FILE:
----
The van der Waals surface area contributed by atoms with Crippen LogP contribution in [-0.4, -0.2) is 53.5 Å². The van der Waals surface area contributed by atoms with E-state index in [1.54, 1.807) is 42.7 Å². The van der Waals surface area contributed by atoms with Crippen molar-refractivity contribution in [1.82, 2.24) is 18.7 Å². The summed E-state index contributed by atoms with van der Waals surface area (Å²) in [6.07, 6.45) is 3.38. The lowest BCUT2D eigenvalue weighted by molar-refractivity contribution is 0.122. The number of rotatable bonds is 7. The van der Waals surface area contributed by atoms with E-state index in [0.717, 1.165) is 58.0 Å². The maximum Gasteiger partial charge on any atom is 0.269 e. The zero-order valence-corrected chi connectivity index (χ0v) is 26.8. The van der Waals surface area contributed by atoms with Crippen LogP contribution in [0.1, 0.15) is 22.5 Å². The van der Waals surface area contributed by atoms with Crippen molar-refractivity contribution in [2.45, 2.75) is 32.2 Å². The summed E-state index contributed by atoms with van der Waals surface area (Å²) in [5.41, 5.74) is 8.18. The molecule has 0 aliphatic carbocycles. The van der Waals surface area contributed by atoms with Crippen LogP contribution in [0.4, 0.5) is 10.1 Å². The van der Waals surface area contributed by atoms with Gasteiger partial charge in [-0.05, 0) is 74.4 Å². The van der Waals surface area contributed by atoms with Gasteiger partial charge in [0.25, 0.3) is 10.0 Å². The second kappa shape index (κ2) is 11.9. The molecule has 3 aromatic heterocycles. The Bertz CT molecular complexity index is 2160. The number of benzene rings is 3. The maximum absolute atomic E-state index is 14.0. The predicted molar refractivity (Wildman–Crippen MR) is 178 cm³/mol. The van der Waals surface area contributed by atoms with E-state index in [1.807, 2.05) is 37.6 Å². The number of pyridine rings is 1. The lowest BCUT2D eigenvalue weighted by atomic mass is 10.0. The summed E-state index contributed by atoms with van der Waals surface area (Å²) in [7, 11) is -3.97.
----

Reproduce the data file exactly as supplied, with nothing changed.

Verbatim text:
The van der Waals surface area contributed by atoms with Crippen LogP contribution in [-0.4, -0.2) is 53.5 Å². The van der Waals surface area contributed by atoms with E-state index in [1.54, 1.807) is 42.7 Å². The van der Waals surface area contributed by atoms with Crippen molar-refractivity contribution in [1.82, 2.24) is 18.7 Å². The summed E-state index contributed by atoms with van der Waals surface area (Å²) in [6.07, 6.45) is 3.38. The lowest BCUT2D eigenvalue weighted by molar-refractivity contribution is 0.122. The number of rotatable bonds is 7. The van der Waals surface area contributed by atoms with E-state index in [0.717, 1.165) is 58.0 Å². The maximum Gasteiger partial charge on any atom is 0.269 e. The zero-order valence-corrected chi connectivity index (χ0v) is 26.8. The van der Waals surface area contributed by atoms with Crippen LogP contribution in [0.1, 0.15) is 22.5 Å². The van der Waals surface area contributed by atoms with Crippen molar-refractivity contribution in [2.45, 2.75) is 32.2 Å². The summed E-state index contributed by atoms with van der Waals surface area (Å²) in [5.41, 5.74) is 8.18. The molecule has 0 aliphatic carbocycles. The van der Waals surface area contributed by atoms with Crippen LogP contribution in [0.4, 0.5) is 10.1 Å². The van der Waals surface area contributed by atoms with Gasteiger partial charge in [-0.05, 0) is 74.4 Å². The van der Waals surface area contributed by atoms with Gasteiger partial charge in [0.25, 0.3) is 10.0 Å². The second kappa shape index (κ2) is 11.9. The molecule has 3 aromatic heterocycles. The Bertz CT molecular complexity index is 2160. The number of benzene rings is 3. The maximum absolute atomic E-state index is 14.0. The predicted molar refractivity (Wildman–Crippen MR) is 178 cm³/mol. The van der Waals surface area contributed by atoms with E-state index in [1.807, 2.05) is 37.6 Å². The number of pyridine rings is 1. The lowest BCUT2D eigenvalue weighted by atomic mass is 10.0. The summed E-state index contributed by atoms with van der Waals surface area (Å²) in [7, 11) is -3.97.